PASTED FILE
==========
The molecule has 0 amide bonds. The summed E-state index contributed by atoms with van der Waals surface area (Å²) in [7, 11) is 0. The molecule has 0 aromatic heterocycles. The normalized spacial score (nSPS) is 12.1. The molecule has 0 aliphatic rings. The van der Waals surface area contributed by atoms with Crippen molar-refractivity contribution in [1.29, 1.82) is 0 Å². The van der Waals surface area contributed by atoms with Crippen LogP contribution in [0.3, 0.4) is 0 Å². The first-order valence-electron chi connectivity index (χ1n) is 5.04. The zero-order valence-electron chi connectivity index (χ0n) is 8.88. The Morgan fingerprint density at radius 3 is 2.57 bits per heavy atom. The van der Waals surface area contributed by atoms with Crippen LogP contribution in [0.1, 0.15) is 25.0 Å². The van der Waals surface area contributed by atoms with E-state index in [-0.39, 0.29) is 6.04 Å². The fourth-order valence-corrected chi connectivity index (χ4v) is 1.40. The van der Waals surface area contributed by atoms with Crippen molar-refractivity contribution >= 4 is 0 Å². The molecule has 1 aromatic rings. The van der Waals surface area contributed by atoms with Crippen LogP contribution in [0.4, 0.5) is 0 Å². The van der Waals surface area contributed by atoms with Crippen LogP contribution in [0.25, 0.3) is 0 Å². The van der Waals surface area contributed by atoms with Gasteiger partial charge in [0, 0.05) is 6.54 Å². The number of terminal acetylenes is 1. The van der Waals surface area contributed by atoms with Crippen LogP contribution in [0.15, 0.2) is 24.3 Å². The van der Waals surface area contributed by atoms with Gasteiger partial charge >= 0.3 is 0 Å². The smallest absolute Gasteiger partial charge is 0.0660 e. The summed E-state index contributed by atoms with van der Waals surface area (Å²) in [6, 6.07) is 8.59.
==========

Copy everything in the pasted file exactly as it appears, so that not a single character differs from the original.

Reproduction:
The molecule has 0 amide bonds. The summed E-state index contributed by atoms with van der Waals surface area (Å²) in [7, 11) is 0. The molecule has 0 aromatic heterocycles. The normalized spacial score (nSPS) is 12.1. The molecule has 0 aliphatic rings. The van der Waals surface area contributed by atoms with Crippen molar-refractivity contribution in [1.29, 1.82) is 0 Å². The van der Waals surface area contributed by atoms with Crippen LogP contribution in [0.3, 0.4) is 0 Å². The first-order valence-electron chi connectivity index (χ1n) is 5.04. The zero-order valence-electron chi connectivity index (χ0n) is 8.88. The Morgan fingerprint density at radius 3 is 2.57 bits per heavy atom. The van der Waals surface area contributed by atoms with Crippen LogP contribution in [0.1, 0.15) is 25.0 Å². The van der Waals surface area contributed by atoms with E-state index in [-0.39, 0.29) is 6.04 Å². The fourth-order valence-corrected chi connectivity index (χ4v) is 1.40. The van der Waals surface area contributed by atoms with Crippen molar-refractivity contribution >= 4 is 0 Å². The molecule has 1 aromatic rings. The van der Waals surface area contributed by atoms with Crippen LogP contribution in [0.4, 0.5) is 0 Å². The van der Waals surface area contributed by atoms with Crippen LogP contribution in [0.25, 0.3) is 0 Å². The van der Waals surface area contributed by atoms with Gasteiger partial charge in [0, 0.05) is 6.54 Å². The number of terminal acetylenes is 1. The van der Waals surface area contributed by atoms with Crippen LogP contribution in [0.15, 0.2) is 24.3 Å². The van der Waals surface area contributed by atoms with Gasteiger partial charge >= 0.3 is 0 Å². The smallest absolute Gasteiger partial charge is 0.0660 e. The summed E-state index contributed by atoms with van der Waals surface area (Å²) in [6, 6.07) is 8.59.